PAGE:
On the face of it, Donal MacIntyre’s latest assignment appears to be a world away from the hard-nosed, investigative reporting of MacIntyre Undercover, the series which made his name.
For that show, the Dublin native had to spend months in disguise, living under an assumed identity in a sordid world populated by drug dealers and con men, all in the name of securing a scoop.
The extreme danger of his situation only hit home when MacIntyre started to receive death threats after the series was aired.
But while his new project is unlikely to prove so alarmingly controversial, it will do nothing to dispel his image as one of TV’s hard men.
As presenter of Wild Weather, a major new BBC series about the world’s meteorological extremes, MacIntyre has travelled from Kansas to the Kalahari, Mongolia to the Mediterranean, in search of answers to the question of how weather works.
The series, accompanied by an illustrated BBC book with a foreword by MacIntyre, took two years to put together and promises to take viewers on a lavish and informative journey through the elements.
Using computer graphics to recreate some of the globe’s unseen wonders, the programmes aim to bring us close to the most exciting and dangerous forces of the last truly wild thing on Earth.
So how did MacIntyre come to be fronting a comprehensive investigation into the natural world when he is more used to probing the dodgy dealings of Britain’s criminal underworld?
The answer, he says, lies in his little-known interest in canoeing.
“I worked in Ireland doing stuff in newspapers and I was in the Irish canoeing team at the time,” he explains. “Then I came over to England and worked on World In Action and from there went to the BBC.
“People at the BBC were aware that I had this other side in watersports and when they wanted to do a big weather series, they thought of me.”
The executives’ hunch proved to be a sound one. MacIntyre recounts many examples of the occasions when his fascination with the natural world was teased out during the filming of Wild Weather.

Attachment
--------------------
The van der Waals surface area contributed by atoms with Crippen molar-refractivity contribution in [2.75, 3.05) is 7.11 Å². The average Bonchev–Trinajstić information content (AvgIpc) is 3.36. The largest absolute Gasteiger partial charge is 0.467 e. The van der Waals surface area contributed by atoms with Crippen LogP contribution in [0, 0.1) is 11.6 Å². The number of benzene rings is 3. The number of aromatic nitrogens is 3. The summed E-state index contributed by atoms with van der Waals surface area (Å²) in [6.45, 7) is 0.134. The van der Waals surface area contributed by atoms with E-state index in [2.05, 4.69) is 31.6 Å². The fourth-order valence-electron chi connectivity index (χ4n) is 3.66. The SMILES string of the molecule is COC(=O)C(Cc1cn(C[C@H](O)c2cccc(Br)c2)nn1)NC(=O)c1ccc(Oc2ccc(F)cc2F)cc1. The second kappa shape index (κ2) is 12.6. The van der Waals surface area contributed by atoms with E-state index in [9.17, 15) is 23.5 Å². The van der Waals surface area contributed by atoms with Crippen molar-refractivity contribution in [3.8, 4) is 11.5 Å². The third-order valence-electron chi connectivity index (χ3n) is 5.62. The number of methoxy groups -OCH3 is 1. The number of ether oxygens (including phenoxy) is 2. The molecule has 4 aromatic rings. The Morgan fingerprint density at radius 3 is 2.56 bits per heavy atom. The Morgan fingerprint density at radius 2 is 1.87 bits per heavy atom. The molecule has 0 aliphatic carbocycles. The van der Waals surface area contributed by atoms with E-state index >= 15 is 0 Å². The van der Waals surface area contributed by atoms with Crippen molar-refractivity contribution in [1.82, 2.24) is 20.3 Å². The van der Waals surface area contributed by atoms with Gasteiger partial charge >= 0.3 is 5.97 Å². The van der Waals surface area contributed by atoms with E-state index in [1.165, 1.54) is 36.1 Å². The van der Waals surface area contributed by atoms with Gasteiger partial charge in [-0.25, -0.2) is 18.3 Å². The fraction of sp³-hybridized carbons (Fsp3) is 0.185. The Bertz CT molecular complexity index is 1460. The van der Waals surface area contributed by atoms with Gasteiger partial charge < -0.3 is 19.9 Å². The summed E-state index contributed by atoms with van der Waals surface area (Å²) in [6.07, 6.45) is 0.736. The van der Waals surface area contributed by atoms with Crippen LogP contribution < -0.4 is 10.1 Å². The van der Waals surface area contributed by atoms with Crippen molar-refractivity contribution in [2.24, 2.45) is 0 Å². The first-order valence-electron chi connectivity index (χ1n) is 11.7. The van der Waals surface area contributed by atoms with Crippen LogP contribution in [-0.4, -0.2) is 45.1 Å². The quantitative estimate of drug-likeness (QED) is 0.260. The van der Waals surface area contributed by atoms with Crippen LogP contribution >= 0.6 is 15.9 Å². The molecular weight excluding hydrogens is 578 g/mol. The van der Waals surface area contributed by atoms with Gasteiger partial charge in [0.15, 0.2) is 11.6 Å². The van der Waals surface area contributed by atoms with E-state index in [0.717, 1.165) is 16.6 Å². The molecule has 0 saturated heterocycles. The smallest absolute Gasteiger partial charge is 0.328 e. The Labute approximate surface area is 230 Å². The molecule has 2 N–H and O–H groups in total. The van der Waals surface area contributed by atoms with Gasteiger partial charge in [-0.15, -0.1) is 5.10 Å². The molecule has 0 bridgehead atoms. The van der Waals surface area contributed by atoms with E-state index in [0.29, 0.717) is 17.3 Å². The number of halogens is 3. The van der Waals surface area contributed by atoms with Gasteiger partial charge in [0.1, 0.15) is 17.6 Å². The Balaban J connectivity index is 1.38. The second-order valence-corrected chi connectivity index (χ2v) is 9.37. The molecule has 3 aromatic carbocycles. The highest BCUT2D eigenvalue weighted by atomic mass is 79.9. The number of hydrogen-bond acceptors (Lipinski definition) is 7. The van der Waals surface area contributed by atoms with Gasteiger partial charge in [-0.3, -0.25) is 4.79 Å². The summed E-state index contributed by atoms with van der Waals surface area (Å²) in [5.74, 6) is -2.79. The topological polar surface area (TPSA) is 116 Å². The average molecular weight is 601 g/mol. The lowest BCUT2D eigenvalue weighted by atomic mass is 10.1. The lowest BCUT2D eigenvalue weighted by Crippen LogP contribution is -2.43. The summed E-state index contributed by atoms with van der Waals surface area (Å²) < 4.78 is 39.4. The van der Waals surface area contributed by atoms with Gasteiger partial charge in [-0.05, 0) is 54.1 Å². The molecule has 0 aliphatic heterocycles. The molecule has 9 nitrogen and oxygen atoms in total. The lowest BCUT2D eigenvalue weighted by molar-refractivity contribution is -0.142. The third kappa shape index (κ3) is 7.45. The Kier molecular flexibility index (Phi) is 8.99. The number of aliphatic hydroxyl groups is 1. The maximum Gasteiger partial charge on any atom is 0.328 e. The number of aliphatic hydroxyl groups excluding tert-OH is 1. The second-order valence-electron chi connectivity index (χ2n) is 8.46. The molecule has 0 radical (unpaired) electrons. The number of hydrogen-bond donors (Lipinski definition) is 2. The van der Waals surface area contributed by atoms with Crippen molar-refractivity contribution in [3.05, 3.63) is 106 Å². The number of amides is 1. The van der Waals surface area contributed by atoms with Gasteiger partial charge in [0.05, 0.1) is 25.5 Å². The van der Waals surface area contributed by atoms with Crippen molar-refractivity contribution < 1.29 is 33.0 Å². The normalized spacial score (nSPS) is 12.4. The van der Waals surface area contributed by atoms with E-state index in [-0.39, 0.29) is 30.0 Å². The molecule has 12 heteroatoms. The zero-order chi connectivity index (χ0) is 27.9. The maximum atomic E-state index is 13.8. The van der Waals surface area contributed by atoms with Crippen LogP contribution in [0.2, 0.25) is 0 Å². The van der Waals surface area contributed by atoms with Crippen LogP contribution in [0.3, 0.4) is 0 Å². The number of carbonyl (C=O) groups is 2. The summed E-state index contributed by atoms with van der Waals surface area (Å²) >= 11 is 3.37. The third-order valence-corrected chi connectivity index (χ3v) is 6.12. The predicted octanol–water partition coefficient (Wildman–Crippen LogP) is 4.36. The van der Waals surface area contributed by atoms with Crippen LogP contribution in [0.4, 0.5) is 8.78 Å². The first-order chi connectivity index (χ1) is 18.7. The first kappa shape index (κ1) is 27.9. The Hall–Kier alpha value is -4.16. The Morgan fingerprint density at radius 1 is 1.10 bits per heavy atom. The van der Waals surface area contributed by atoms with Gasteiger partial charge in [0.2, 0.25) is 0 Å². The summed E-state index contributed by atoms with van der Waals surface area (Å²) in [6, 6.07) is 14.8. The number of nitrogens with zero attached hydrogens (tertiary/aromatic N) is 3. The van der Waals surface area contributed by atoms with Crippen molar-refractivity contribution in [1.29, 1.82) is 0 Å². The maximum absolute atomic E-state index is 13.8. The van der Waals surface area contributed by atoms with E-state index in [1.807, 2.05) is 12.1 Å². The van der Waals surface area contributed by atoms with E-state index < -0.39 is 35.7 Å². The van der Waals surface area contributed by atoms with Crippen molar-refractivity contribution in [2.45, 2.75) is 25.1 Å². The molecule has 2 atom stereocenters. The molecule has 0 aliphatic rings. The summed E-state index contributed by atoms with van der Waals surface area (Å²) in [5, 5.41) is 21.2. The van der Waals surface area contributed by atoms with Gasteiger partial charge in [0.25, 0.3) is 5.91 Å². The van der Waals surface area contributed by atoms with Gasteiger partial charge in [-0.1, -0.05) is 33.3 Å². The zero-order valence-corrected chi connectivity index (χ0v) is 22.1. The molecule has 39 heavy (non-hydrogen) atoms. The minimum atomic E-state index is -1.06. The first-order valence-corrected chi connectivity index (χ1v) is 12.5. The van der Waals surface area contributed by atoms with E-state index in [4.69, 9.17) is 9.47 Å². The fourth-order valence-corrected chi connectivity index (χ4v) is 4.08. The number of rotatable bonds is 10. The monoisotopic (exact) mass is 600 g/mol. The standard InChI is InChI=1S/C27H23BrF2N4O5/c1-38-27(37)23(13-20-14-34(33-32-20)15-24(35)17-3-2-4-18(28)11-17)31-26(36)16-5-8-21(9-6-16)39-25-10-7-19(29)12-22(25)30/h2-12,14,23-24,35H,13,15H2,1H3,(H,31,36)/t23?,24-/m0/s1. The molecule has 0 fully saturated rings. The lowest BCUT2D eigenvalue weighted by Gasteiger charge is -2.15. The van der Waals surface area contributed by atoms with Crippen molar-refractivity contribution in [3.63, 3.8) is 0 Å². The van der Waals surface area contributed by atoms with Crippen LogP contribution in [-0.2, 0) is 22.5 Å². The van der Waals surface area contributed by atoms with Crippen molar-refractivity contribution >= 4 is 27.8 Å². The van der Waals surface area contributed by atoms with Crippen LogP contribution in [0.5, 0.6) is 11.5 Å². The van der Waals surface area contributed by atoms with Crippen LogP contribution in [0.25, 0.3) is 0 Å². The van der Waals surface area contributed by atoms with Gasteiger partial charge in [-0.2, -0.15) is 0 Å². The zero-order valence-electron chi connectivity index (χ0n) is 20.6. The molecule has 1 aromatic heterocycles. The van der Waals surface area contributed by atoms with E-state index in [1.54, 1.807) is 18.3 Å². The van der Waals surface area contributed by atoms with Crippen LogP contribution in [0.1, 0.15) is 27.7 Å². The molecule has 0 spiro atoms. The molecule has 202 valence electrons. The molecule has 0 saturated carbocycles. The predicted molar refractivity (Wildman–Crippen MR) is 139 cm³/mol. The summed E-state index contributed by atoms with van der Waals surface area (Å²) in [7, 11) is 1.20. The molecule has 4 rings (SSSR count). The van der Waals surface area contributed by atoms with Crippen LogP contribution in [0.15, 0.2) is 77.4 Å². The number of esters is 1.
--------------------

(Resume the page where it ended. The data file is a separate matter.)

“The idea is to bring weather to as big an audience as possible,” he says. “We went all around the world, taking in jungles and Inuit settlements and getting some great footage and I hope I bring a real sense of excitement about that to the whole thing.”
This certainly comes across in both the series and in MacIntyre’s foreword to the book, which tells the extraordinary story of a night he spent in a snowhole in Greenland while filming there.
But although viewers will notice that Wild Weather is built around MacIntyre’s personal enthusiasm for the subject matter, he is quick to point out that he was only a small cog within a large machine which was working behind the scenes non-stop during filming.
The sense of awe in the face of natural forces which the series conveys is due in no small part to outstanding beauty of the footage, captured by the same team who worked on the BBC’s award winning study of the world’s oceans, The Blue Planet.
MacIntyre insists that, as well as exciting the senses, the quality of these pictures also serves an educational and well as an entertaining purpose, true to Lord Reith’s founding principles behind the BBC.
The series is not afraid to talk about the science behind the weather and also aims to stimulate thought on related environmental issues.
“We’re trying to bring together a whole number of factors. It’s very much a Reithian production,” he says.
“The BBC is known for these big projects which aim to entertain and inform and, 91 years on from Reith, that is still a principle which is alive.”
Although the series has no political agenda, MacIntyre says the team making the film was not afraid to connect the increasing instances of extreme weather in the world to human behaviour.
“I think most of us in western, developed societies were more or less immune to thinking about the effects extreme weather could have on our lives, before the recent floods in Germany and the Czech Republic.
“The series doesn’t get into the politics of the situation but it does get into the mechanics.
“In many ways, we’re responsible for accentuating weather patterns and if people do not change their ways, the results could be cataclysmic,” he says.
While Wild Weather does not involve posing as a nightclub bouncer or fraternising with football hooligans, a series with such serious environmental issues at its heart can hardly be viewed as an easy assignment for MacIntyre.
And after grappling with tsunamis, tornadoes, snowholes and sandbags during filming, perhaps he might even be relishing a return to the familiar, if hardly comfortable, surroundings of the criminal underworld in the not-too-distant future.